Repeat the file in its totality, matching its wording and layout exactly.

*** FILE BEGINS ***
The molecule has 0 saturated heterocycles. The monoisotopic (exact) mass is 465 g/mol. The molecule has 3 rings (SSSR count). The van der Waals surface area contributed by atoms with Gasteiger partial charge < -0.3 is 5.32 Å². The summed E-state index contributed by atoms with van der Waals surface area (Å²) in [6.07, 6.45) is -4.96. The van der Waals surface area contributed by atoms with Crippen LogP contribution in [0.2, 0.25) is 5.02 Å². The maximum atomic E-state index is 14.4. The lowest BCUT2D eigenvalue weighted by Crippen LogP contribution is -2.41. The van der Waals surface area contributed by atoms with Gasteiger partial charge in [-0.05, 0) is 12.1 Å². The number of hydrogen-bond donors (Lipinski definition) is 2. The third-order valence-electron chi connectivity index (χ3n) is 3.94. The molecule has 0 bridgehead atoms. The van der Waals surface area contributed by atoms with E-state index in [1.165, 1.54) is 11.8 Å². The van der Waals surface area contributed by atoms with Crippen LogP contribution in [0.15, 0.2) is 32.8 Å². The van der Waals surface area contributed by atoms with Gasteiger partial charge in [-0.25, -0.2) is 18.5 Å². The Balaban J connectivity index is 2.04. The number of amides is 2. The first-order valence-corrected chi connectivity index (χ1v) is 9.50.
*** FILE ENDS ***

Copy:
The molecule has 0 saturated heterocycles. The monoisotopic (exact) mass is 465 g/mol. The molecule has 3 rings (SSSR count). The van der Waals surface area contributed by atoms with Gasteiger partial charge < -0.3 is 5.32 Å². The summed E-state index contributed by atoms with van der Waals surface area (Å²) in [6.07, 6.45) is -4.96. The van der Waals surface area contributed by atoms with Crippen LogP contribution in [0.2, 0.25) is 5.02 Å². The maximum atomic E-state index is 14.4. The lowest BCUT2D eigenvalue weighted by Crippen LogP contribution is -2.41. The van der Waals surface area contributed by atoms with Gasteiger partial charge in [-0.05, 0) is 12.1 Å². The number of hydrogen-bond donors (Lipinski definition) is 2. The third-order valence-electron chi connectivity index (χ3n) is 3.94. The molecule has 0 bridgehead atoms. The van der Waals surface area contributed by atoms with E-state index in [1.165, 1.54) is 11.8 Å². The van der Waals surface area contributed by atoms with Crippen LogP contribution in [0.15, 0.2) is 32.8 Å². The van der Waals surface area contributed by atoms with Gasteiger partial charge in [-0.25, -0.2) is 18.5 Å². The Balaban J connectivity index is 2.04. The number of amides is 2. The first-order valence-corrected chi connectivity index (χ1v) is 9.50.